I think they may have been at their best when they augmented the ensemble. I loooove their recording of the Brahms and Mozart Clarinet Quintets with Shifrin, and the same goes for their live Schubert Quintet with Rostropovich. If one went to an average record/cd store in pre-internet days, it was likely that most quartet purchases would be from the Emersons. That's what the record stores stocked most frequently in the chamber music sections (at least in the U.S.).
    Last edited by SearsPoncho; Sep-01-2021 at 03:55.
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    Senior Member Knorf's Avatar
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    I'm a fan of the Emerson String Quartet, and find the flack they receive around these parts utterly baffling, even more so than the Karajan bashing.

    I've heard the Emersons live on numerous occasions*, especially around the time they were recording their Shostakovich cycle, and I recall several programs pairing late Shostakovich with late Beethoven. The performances were absolutely riveting; their playing invited some of the most intense and intimate listening I've ever experienced in music.

    The Emersons' Bartók is justly famous, and still the set I reach for the most often. I'm also very fond of their complete Webern album, which is gorgeous and does not get mentioned nearly often enough. Their Beethoven cycle remains one of my top 5, if not necessarily my favorite overall. Their many recordings of quartets by American composers are ubitiquously authoritative. And Schubert, Mendelssohn, Dvořák, Ravel, Debussy, Sibelius ... so much great stuff.

    All in all, they've had an incredible career. They've always demonstrated tremendous professionalism, commitment, and versatility. In terms of their recorded legacy: far more hits than misses.

    (Speaking of a near-near-miss: around when they recorded Schumann Op. 44 and Op. 47 with Pressler, I heard them play at least Op. 44 live with Craig Sheppard. I wish they had recorded that rep with Sheppard. But I suppose Sheppard isn't quite the same level of celebrity as Pressler, regardless of quality, for the likes of Deutsche Grammophon. Pity.)

    *NB I had been well impressed by their recordings, especially Bartók, well before I heard them live.
    Last edited by Knorf; Aug-31-2021 at 22:00.

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    Senior Member Malx's Avatar
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    The one disc of theirs I like that no one has mentioned as yet is their Bach, Art of Fugue not their core repertoire but a disc I enjoy a lot.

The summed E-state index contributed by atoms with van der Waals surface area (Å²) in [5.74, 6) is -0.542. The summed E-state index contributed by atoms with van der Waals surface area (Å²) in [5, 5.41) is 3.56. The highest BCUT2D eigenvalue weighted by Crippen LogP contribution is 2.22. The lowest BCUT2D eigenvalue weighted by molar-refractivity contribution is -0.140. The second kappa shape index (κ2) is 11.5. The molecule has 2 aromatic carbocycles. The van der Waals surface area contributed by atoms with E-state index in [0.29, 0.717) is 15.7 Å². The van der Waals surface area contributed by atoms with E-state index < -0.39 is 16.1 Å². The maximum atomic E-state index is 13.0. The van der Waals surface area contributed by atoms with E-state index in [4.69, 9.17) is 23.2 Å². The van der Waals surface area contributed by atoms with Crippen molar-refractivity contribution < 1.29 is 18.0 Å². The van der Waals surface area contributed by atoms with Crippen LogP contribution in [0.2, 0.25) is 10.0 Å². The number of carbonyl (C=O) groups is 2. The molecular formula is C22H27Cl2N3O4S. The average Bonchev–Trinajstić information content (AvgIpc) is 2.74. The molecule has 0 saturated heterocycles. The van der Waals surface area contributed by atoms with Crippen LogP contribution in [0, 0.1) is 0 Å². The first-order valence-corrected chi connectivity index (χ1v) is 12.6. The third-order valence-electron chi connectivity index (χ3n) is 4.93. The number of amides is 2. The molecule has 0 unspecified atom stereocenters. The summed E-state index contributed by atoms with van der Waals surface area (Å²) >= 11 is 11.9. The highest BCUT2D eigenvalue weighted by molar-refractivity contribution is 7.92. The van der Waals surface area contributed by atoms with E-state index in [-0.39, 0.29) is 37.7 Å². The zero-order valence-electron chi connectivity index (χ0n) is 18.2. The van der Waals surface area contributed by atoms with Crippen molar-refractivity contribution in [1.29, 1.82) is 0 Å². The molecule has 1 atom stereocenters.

I find the voices and lines of the piece easier to follow when played by a string quartet than by a keyboard.
    Last edited by Malx; Aug-31-2021 at 21:24. Reason: corrected smelling mistake

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    Knorf: I forgot about the excellent Barber/Ives disc.

    Mal: The Bach Art of Fugue disc is one of the recordings I've been meaning to suggest for the Weekly String Quartet thread. Unfortunately, it's a long list.
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    I went to their concert years ago and was surprised that they gave equally great live performance as they did in recordings. Honestly, I am not a big fan of their intepretation of Mozart, Beethoven or Mendelssohn, but I like their performance of Dvorak, Shostakovich and Tchaikovsky.

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    They have given programs for many years at Stony Brook University located on Long Island N. Y. It is about a 35 minute drive from my home, so I never missed a chance to hear them.I guess I have heard them play 10 or so times. Always enjoyed their concerts .

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    Senior Member wkasimer's Avatar
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    I only heard them once, in 2018 (after cellist Paul Watkins joined the group, replacing David Finckel) at Rockport. They played the Grosse Fugue and the Schubert Quintet D956 (with Colin Carr, who had played the six cello suites a few nights earlier). I was more impressed with them live than on recordings. All of their recordings are technically impressive, but I'm one of the people who finds them a bit cold and aloof.

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    I have seen the Emerson Quartet perform live about 3 times over the years as part of our Chamber Music concert series.
    They were never among my favorite string quartets. To my ears, there was always a bit of “slickness” in their playing. Or perhaps as the previous poster - walsimer - put it, the Emerson struck me as a “bit cold and aloof”.

    There are many many other string quartets I have heard lives and/ or on rcrdings I much prefer.